Bitcoin is so volatile that if you want to “buy the dip,” the dip will likely be there.
Case in point: After peaking at over $68,000 in early November, the price of the world’s largest cryptocurrency wasn’t able to maintain its upward momentum. In fact, over the past weekend, it dipped below $50,000.
Trading at $51,444 as of this writing, Bitcoin has dropped 18.7% in the past month. Could this be an opportunity for investors who were previously standing on the sidelines?
It all depends on how high you believe Bitcoin could go. Ark Invest’s Cathie Wood, for instance, told Barron’s last month that if “institutional investors move into Bitcoin and allocate 5% of their portfolios,” the price of the cryptocurrency would soar to $560,000 by 2026.
Based on where Bitcoin is at today, her latest projection implies an upside of 988%. That might seem far-fetched, but remember Wood was right on the money when she predicted a 1,200% upside in Tesla.
So here’s a couple of ways to play the crypto boom — including options with small price tags and zero commissions.
Wood herself is offering a new way to invest in cryptocurrency. In September, Ark Next Generation Internet ETF tweaked its prospectus to include exposure to Bitcoin via Canadian ETFs.
The first bitcoin ETF on the New York Stock Exchange started trading in October, but Canada has been ahead of the U.S. for a while. Several Bitcoin ETFs launched in Canada this year, including Purpose Bitcoin ETF, 3iQ CoinShares Bitcoin ETF, CI Galaxy Bitcoin ETF and Evolve Bitcoin ETF.
In the U.S., the debut of the ProShare Bitcoin Strategy ETF was arguably a major catalyst behind Bitcoin’s rally in October. The fund holds bitcoin futures contracts that trade on the Chicago Mercantile Exchange.
Investors who want exposure to the crypto market can invest in these ETFs, but you can also buy Bitcoin directly. Some investing apps allow you to buy both cryptocurrencies and ETFs commission-free.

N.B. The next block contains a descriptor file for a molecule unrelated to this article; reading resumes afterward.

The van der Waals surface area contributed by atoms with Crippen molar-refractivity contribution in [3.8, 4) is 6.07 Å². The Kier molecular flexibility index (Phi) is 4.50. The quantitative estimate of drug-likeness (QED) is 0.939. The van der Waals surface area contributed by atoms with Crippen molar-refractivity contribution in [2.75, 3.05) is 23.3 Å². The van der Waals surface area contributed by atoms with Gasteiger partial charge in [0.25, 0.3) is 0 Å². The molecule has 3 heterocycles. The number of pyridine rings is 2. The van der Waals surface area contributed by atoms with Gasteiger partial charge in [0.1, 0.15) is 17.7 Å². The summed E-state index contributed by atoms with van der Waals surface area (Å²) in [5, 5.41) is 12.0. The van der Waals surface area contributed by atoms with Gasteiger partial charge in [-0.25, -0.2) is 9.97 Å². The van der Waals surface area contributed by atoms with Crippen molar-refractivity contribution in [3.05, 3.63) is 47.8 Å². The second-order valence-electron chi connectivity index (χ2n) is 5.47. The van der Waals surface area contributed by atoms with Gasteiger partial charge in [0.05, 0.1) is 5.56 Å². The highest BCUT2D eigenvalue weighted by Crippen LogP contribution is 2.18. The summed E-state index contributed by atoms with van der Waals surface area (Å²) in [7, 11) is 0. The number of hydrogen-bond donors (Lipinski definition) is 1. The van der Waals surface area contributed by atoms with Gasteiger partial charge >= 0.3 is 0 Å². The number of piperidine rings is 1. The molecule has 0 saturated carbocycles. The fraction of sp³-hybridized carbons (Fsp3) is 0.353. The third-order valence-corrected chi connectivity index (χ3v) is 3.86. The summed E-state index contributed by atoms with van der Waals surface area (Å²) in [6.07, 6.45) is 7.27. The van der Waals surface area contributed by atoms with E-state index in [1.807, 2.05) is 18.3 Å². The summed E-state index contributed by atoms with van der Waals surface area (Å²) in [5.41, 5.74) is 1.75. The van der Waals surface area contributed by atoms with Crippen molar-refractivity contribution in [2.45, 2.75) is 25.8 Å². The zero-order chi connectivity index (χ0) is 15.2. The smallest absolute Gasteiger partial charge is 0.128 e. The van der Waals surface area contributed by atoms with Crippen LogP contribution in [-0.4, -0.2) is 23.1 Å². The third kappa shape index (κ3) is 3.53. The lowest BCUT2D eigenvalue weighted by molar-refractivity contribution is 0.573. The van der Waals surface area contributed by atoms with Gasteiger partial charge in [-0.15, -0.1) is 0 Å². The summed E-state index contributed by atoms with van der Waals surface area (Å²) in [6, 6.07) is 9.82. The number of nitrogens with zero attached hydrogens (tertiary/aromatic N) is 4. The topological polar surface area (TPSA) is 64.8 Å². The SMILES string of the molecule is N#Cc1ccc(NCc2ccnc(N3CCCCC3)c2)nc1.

Companies that have tied themselves to the crypto market provide another way for investors to benefit from a crypto rally.
For instance, enterprise software company MicroStrategy purchased 7,002 bitcoins between Oct. 1 and Nov. 29. That brings its total bitcoin count to 121,044, a stockpile worth nearly $6.2 billion.
Because of MicroStrategy’s huge Bitcoin stake, some investors have used it as a proxy for investing in the cryptocurrency. In the past, rallies in Bitcoin usually led to similar moves in MicroStrategy’s share price.
Then there’s Riot Blockchain, which mines Bitcoin and hosts Bitcoin mining equipment for institutional clients. Thanks to the rise of the cryptocurrency, Riot shares have returned a staggering 182% over the past 12 months.
Investors can also check out Coinbase, which runs the largest cryptocurrency exchange in the U.S. The company’s share price fell below its IPO price of $250 during the summer, but the pop in cryptocurrencies in October and early November brought it to well over $300. Today, Coinbase trades at $283 apiece.
And while crypto stocks can be pricey, you can get a piece of these companies using a popular app that allows you to buy fractions of shares with as much money as you’re willing to spend.
Look beyond Bitcoin
At the end of the day, cryptocurrencies are volatile. Not everyone feels comfortable holding an asset that seems to make wild swings every week.
If you want to invest in something that has little correlation with the ups and downs of the stock market and crypto market, take a look at some alternative assets.
Traditionally, investing in fine art or commercial real estate or even marine finance have only been options for the ultra rich, like Wood.
But with the help of new platforms, these kinds of opportunities are now available to retail investors, too.
This article provides information only and should not be construed as advice. It is provided without warranty of any kind.